Figure 1.5 Marine jurisdictional boundaries in the Gulf of Maine. State waters extend to three nautical miles, territorial waters extend between three to 12 nautical miles, the contiguous zone extends from 12 to 24 nautical miles, and the EEZ extends to 200 nautical miles. (Data source: Maine Office of GIS, NOAA Coast Survey).
There are over 140 federal laws that pertain to the oceans and coasts (Pew Commission 2003). In this section, we describe six of these laws that directly pertain to either management boundaries or the regulation of coastal and marine resources.
The Submerged Lands Act (SLA) granted states title to the natural resources (oil, gas, and all other minerals) located within three miles of their coastline (43 U.S.C. § 1301-1315). The federal government maintains the right to regulate offshore activities for national defense, international affairs, navigation, and commerce (NOAA 2009b). This three-mile boundary is visualized in Figure 1.5.
The Coastal Zone Management Act (CZMA) was enacted by Congress in 1972 (16 U.S.C. § 1451-1456) with the intent to balance coastal natural resource protection with economic development. The legislation provides states with federal assistance for those who develop and maintain a comprehensive management plan for their coastal jurisdiction or a Coastal Zone Management Plan (CZMP) as reviewed by the National Oceanic and Atmospheric Administration (NOAA) (Klee 1999). A CZMP has to address the CZMA’s five objectives: protect and preserve coastal ecosystems, manage coastal development, improve water quality, utilize economic and energy resources, and coordinate and simplify administrative procedures. Maine’s most recent edition of its “Maine Coastal Plan” was submitted and approved by NOAA in 2006 (SPO 2006b).
The Atlantic States Marine Fisheries Compact established the Atlantic States Marine Fisheries Commission (ASMFC) in recognition that fish do not adhere to political boundaries, and therefore no state by itself can effectively protect the interests of its citizens (12 U.S.C. § 4601-4656). The Commission is made up of 15 states, each represented by 3 members. Currently, the chair of the ASMFC Commissioners is the Commissioner of Maine’s Department of Marine Resources (ASMFC 2009). The Commission participates in five main policy issues: interstate fisheries management, research and statistics, habitat conservation, sport fish restoration, and law enforcement. The Commission’s vision is for healthy, self-sustaining fish populations for all Atlantic coast fish species or to have successful restoration well in progress by the year 2015. Each state must work with the Commission states and the federal government to conserve and manage coastal fisheries. The most recent management programs are the Five-Year Strategy Plan (2009-2013) and the Habitat Program Five-Year Strategic and Management Plan (2007-2011) (ASMFC 2009).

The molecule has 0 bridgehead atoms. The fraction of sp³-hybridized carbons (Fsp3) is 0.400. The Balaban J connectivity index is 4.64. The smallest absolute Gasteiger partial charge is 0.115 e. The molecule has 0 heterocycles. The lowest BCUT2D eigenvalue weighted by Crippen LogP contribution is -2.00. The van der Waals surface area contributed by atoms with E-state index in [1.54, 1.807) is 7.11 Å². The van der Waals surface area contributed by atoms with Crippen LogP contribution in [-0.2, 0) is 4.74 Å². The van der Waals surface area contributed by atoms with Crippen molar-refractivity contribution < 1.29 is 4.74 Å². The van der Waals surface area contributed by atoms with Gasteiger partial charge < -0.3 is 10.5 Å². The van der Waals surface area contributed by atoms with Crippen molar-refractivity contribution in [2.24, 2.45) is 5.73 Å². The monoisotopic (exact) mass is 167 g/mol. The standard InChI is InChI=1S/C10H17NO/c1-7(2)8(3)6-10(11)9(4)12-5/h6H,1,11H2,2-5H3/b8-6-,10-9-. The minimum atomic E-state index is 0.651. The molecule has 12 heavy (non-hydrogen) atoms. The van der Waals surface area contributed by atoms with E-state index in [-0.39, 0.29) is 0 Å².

The Atlantic Coastal Fisheries Cooperative Management Act (ACFCMA) was enacted to ensure that the Atlantic coastal states are compliant with the conservation measures approved by the Atlantic States Marine Fisheries Commission (16 U.S.C. § 5101-5108). ACFCMA provides assistance to the Atlantic States Marine Fisheries Commission in order to support and encourage the development, implementation, and enforcement of effective interstate conservation and management of Atlantic Coastal resources (ASMFC 2009).
The Magnuson-Stevens Act (MSA) granted federal authority for fisheries management to NOAA’s National Marine Fisheries Service (16 U.S.C. § 1801-1884). Eight regional fishery management councils were established to implement regional fishery management plans. Maine falls within the Northeast Regional Office, located in Gloucester, MA.
The Sustainable Fisheries Act (SFA) is an amendment to the MSA (16 U.S.C. § 1801-1882). The Sustainable Fisheries Act includes provisions requiring science, management, and conservation action be taken by the National Marine Fisheries Service (Office of Sustainable Fisheries, NOAA Fisheries 2009).
| Submerged Lands Act
||Requires a Granted states title to the natural resources (oil, gas, and all other minerals) located within three miles of their coastline|| USC Title 43 § 1301-1315
|Coastal Zone Management Act||1972||Provided states with federal assistance for those who develop and maintain a comprehensive management plan for their coastal jurisdiction or a Coastal Zone Management Plan as reviewed by the National Oceanic and Atmospheric Administration.||USC Title 16 § 1451-1456|
|Atlantic States Marine Fisheries Compact||1942||Established the Atlantic States Marine Fisheries Commission in recognition that fish do not adhere to political boundaries, and therefore no state by itself can effectively protect the interests of its citizens. The Commission is made up of 15 states, each represented by 3 members. The Commission participates in five main policy issues: interstate fisheries management, research and statistics, habitat conservation, sport fish restoration, and law enforcement.||USC Title 12 § 4601-4656|
|Atlantic Coastal Fisheries Cooperative Management Act||1993||Enacted to ensure that the Atlantic coastal states are compliant with the conservation measures approved by the Atlantic States Marine Fisheries Commission. Provides assistance to the Atlantic States Marine Fisheries Commission in order to support and encourage the development, implementation, and enforcement of effective interstate conservation and management of Atlantic Coastal resources.||USC Title 16 § 5101-5108|
|Fishery Conservation and Management Act - Magnuson-Stevens Act||1976||Granted federal authority for fisheries management to NOAA’s National Marine Fisheries Service. Eight regional fishery management councils were established to implement regional fishery management plans.||USC Title 16 § 1801-1884|